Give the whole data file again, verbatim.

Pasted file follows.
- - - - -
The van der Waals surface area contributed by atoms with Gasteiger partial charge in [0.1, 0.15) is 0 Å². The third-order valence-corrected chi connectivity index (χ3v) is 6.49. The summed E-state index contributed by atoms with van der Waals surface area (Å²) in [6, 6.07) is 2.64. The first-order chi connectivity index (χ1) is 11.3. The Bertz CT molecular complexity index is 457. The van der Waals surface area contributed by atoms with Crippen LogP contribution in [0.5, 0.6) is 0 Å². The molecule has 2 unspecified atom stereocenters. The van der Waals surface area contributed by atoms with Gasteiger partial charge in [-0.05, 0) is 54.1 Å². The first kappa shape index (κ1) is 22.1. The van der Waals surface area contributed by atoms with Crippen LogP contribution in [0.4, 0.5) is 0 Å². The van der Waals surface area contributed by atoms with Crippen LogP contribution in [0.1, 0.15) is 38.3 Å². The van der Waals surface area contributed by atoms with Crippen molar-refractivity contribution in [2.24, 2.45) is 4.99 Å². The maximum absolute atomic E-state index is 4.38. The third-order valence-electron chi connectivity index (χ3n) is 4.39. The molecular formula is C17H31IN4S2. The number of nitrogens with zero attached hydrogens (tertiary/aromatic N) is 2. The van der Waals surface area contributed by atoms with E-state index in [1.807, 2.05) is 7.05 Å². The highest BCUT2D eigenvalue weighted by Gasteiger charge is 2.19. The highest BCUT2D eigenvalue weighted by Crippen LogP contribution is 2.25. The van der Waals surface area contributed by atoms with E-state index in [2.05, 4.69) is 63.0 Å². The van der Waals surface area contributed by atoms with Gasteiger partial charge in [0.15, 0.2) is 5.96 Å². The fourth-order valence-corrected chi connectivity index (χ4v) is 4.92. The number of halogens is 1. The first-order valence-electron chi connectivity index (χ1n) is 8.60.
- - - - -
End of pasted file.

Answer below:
The van der Waals surface area contributed by atoms with Gasteiger partial charge in [0.1, 0.15) is 0 Å². The third-order valence-corrected chi connectivity index (χ3v) is 6.49. The summed E-state index contributed by atoms with van der Waals surface area (Å²) in [6, 6.07) is 2.64. The first-order chi connectivity index (χ1) is 11.3. The Bertz CT molecular complexity index is 457. The van der Waals surface area contributed by atoms with Crippen LogP contribution in [0.5, 0.6) is 0 Å². The molecule has 2 unspecified atom stereocenters. The van der Waals surface area contributed by atoms with Gasteiger partial charge in [-0.05, 0) is 54.1 Å². The first kappa shape index (κ1) is 22.1. The van der Waals surface area contributed by atoms with Crippen LogP contribution in [0.4, 0.5) is 0 Å². The van der Waals surface area contributed by atoms with Crippen LogP contribution in [0.1, 0.15) is 38.3 Å². The van der Waals surface area contributed by atoms with Crippen molar-refractivity contribution in [2.24, 2.45) is 4.99 Å². The maximum absolute atomic E-state index is 4.38. The third-order valence-electron chi connectivity index (χ3n) is 4.39. The molecular formula is C17H31IN4S2. The number of nitrogens with zero attached hydrogens (tertiary/aromatic N) is 2. The van der Waals surface area contributed by atoms with E-state index in [1.807, 2.05) is 7.05 Å². The highest BCUT2D eigenvalue weighted by Gasteiger charge is 2.19. The highest BCUT2D eigenvalue weighted by Crippen LogP contribution is 2.25. The van der Waals surface area contributed by atoms with E-state index in [2.05, 4.69) is 63.0 Å². The van der Waals surface area contributed by atoms with Gasteiger partial charge in [0.15, 0.2) is 5.96 Å². The fourth-order valence-corrected chi connectivity index (χ4v) is 4.92. The number of halogens is 1. The first-order valence-electron chi connectivity index (χ1n) is 8.60.